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How video games are saving pro wrestling

Commentary: Joanie "Chyna" Laurer has become the latest professional wrestler to die before the age of 50, due to a reportedly dangerous locker room culture -- one that the new generation has changed with video games.

Former pro wrestling super starlet Joanie "Chyna" Laurer passed away last week. She was 45.

"It is with deep sadness to inform you today that we lost a true icon, a real life superhero," read a Wednesday Twitter post, written by her management team, announcing the news.

Laurer is a controversial wrestling figure, mainly due to her post-WWE life, which saw her battle drug addiction and constantly criticise her former employer. But her success is undeniable. Praised by many as a trailblazer, it's impossible to list her many accomplishments without repeatedly using the phrases "the first woman to" or "the only woman to."

Chyna was the first woman ever to enter the Royal Rumble.

WWE

She left the company in 2001, and becomes the latest former WWE star to not make it to the age of 50.

Police are investigating her death as a possible overdose, reported Wrestling Observer journalist and historian Dave Meltzer.

Many of the unfortunate deaths within the industry have been caused by the lifestyle of a wrestler in the '80s and '90s, Meltzer told CNET, where pain pill abuse, steroid use and recreational drug addictions were more widespread.

Thankfully though, times are changing. Today's wrestlers have managed to kick bad habits thanks to a new culture: video game geekery.

UpUpDownDown

Austin "Xavier Woods" Creed let out his inner geek at WrestleMania 32, the biggest American pro wrestling show ever, coming to the ring dressed as a Saiyan from Dragon Ball Z.

WWE

Austin "Xavier Woods" Creed, 29, is currently a WWE Tag Team Champion and member of the uber-popular New Day faction. He's also the poster child for wrestlers who play video games.

Woods has a popular YouTube page called UpUpDownDown that sees him playing games with fellow performers and personalities. He's the embodiment of a new era of wrestler. It's no longer sex, drugs and rock 'n' roll. Instead, it's joysticks, arcade pads and round robin tournaments.

"As far as how things were back in the day with wrestling, we can't go out and do certain things because [the WWE] is publicly traded now," Woods said on the Talk is Jericho podcast. "TMZ's following everywhere you go, cell phones, cameras. So we can't go out and do things that may have been 'OK' to do back in the day, so we don't bond that way.

"[Video games are] everybody's thing now. They kind of hang around the PS4 and we all play video games," he said.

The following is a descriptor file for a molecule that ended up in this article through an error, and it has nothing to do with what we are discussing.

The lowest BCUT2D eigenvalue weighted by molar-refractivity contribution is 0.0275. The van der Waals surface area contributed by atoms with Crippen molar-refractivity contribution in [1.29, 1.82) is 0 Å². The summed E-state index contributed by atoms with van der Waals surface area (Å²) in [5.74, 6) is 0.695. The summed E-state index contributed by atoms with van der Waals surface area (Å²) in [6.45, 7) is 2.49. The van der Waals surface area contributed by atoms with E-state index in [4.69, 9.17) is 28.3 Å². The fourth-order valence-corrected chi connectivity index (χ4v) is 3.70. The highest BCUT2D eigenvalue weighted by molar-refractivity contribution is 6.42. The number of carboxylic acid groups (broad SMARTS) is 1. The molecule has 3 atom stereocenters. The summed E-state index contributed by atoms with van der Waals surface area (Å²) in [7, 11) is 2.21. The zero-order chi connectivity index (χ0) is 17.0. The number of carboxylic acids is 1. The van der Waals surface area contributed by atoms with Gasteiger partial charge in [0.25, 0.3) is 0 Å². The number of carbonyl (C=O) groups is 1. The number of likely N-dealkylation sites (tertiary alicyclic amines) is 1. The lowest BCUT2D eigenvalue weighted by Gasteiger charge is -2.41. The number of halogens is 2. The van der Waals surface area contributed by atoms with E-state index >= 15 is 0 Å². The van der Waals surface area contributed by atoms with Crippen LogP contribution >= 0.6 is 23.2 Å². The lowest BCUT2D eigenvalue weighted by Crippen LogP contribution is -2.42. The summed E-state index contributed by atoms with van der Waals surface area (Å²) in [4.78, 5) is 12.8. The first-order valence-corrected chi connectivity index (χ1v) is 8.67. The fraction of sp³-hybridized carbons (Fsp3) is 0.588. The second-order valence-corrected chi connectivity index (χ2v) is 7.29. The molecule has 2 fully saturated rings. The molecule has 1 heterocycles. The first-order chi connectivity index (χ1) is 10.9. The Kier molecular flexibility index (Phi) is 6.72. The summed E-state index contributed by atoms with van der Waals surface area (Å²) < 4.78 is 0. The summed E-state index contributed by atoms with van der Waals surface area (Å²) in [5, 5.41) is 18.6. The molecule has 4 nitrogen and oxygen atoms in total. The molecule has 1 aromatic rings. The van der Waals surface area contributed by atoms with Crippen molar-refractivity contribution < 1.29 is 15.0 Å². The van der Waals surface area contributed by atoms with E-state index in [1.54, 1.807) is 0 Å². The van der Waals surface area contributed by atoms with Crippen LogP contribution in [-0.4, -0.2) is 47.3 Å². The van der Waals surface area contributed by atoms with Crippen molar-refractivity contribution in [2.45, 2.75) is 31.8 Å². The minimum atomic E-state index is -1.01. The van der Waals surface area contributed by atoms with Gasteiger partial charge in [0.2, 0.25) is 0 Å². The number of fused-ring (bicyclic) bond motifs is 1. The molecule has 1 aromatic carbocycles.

Street Fighter is a big favourite among the wrestlers. 37-year-old CM Punk, who for years was the second biggest full-time star in the company (behind John Cena), was known to have had a fierce Street Fighter rivalry with fellow star Kofi Kingston, 34.

This Sunday, AJ Styles, 38, will headline the company's Payback pay-per-view against current WWE Champion Roman Reigns. When not dazzling in the ring, Styles has been known to boast about his games room, in which he keeps his arcade machines and other collectables.

It's not just a guy thing either, with former Divas Champion April "AJ Lee" Mendez often Tweeting about her various video game fandoms.

The list of examples of geekery in the locker room goes on and on.

"I'm addicted to [video games]," Styles said, also on Talk is Jericho. "Some people have habits. Mine is video games."

A necessary change

Best friends Eddie Guerrero and Chris Benoit closed WrestleMania XX in 2004 as world champions. They were both dead by the end of 2007.

WWE

More so than cameras following celebrities' every move, Meltzer says there's two reasons why the locker room culture has changed.

Firstly, and largely due to the WWE now being a publicly traded company, hard drug use is no longer tolerated. "There's still partying that goes on, but it's not like it was before. If you show up at a show and you're loaded, that's a bad deal," he says. "In the '80s it wasn't even unusual."

But he says that, arguably more than any other reason, the culture has changed because the new generation simply knows what happens if they have too much fun.

"A lot of the younger wrestlers grew up as fans, and one of the things if you're a wrestling fan that you learn in a hurry is that if you do a lot of stuff you can die at a young age. That lesson has been taught over and over again.

"They all know about Chris Benoit and Eddie Guerrero and all of that."

And he's right -- those two names evoke tremendous sadness for many wrestling fans. In 2005, former WWE Champion Eddie Guerrero passed away at 38 due to heart failure. His death was linked to steroid use and a drug addiction that he had managed to overcome years prior.

Two years later, the industry was rocked by the death of Chris Benoit. A mixture of brain trauma, steroids and painkillers led him to kill his wife, his son and then himself. He was just 40, and until that day one of the most respected performers in the industry.

Back in 2011, ESPN ran an E60 documentary on notoriously troubled ex-wrestler Scott Hall. It began with reporter Shaun Assael commenting on how far the industry had come, saying, if a bit snidely, that "these days you look around and the biggest addiction [in wrestling] is PlayStation."

Compared to the alternative, that seems like a pretty good thing.

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